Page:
ISO 5349-1 considerably underestimates the risks of VWF for this group of workers exposed to transient and high frequency vibrations. It is therefore important to develop a risk assessment standard also covering this frequency range.

Introduction

Long-term vibration exposure may lead to hand-arm vibration syndrome (HAVS). Dominant symptoms are vibration white fingers (VWF) and neurosensory symptoms and signs in the hands, such as numbness, tingling, reduced grip strength and decreased manual dexterity [1] The reason for developing either vascular or neurosensory symptoms or both is not yet clarified.

The risk of developing HAVS increases with the duration and intensity of the exposure [2]. The individual susceptibility varies. Sensitive subjects may develop quite severe symptoms within just a few years of exposure, while other subjects can work for decades without other than minor symptoms.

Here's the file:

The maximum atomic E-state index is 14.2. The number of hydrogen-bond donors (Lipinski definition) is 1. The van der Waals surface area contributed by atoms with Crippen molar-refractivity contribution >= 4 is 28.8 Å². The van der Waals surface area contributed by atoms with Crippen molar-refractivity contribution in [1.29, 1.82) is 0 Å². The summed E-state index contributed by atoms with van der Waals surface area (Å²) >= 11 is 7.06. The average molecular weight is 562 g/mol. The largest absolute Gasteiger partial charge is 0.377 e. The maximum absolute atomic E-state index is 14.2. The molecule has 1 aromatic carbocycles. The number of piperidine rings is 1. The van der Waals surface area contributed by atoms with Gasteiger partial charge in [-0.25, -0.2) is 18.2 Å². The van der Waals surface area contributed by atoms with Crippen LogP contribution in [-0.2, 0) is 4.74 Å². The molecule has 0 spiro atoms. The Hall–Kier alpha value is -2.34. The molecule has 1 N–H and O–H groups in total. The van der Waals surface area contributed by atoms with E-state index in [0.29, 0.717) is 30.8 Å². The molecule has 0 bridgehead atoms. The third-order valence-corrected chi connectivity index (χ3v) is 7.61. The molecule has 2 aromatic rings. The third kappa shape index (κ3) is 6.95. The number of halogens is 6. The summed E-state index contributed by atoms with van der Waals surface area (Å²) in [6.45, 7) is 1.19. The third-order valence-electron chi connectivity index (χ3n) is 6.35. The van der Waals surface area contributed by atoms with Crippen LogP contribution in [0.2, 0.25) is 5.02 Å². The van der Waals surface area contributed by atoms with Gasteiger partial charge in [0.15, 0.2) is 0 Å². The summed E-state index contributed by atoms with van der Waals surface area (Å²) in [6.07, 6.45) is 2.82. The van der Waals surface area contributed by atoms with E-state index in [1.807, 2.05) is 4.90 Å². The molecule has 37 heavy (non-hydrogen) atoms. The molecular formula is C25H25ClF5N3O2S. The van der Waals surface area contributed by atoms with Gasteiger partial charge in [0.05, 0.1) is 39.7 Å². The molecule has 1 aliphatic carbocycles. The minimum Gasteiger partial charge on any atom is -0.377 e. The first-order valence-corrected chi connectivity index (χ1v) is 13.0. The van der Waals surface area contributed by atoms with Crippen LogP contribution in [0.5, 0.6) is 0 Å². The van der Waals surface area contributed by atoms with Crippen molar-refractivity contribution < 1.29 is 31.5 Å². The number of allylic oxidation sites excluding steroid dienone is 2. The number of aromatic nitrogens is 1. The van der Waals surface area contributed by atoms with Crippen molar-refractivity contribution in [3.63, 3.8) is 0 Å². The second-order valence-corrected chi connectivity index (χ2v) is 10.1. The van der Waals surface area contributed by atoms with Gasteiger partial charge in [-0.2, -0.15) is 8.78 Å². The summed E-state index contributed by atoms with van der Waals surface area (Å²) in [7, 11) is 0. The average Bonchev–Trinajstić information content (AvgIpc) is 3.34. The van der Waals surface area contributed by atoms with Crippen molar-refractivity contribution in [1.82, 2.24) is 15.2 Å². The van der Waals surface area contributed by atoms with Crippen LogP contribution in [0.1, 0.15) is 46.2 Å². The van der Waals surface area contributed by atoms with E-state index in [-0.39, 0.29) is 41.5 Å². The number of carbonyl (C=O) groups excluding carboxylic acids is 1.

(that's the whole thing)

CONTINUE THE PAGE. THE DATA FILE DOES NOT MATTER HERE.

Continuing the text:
Vibration exposure causes vasoconstriction in the arteries in hands and fingers, smooth muscle wall hypertrophy, periarterial fibrosis and damage to endothelial cells and receptors. The damage to the endothelial wall is followed by platelet aggregation, release of serotonin and thromboxane as well as of epinephrine, nor-epinephrine and endothelin-1. The concentrations of vasoconstrictors such as nitrous oxide and prostacyclin are lowered [2].

In the nerves, tissue edema and vasospasm from vibration exposure may cause sensory loss based on nerve demyelination, axonal atrophy and degeneration of cell bodies as well as fibrosis and proliferation of Schwann cells [2].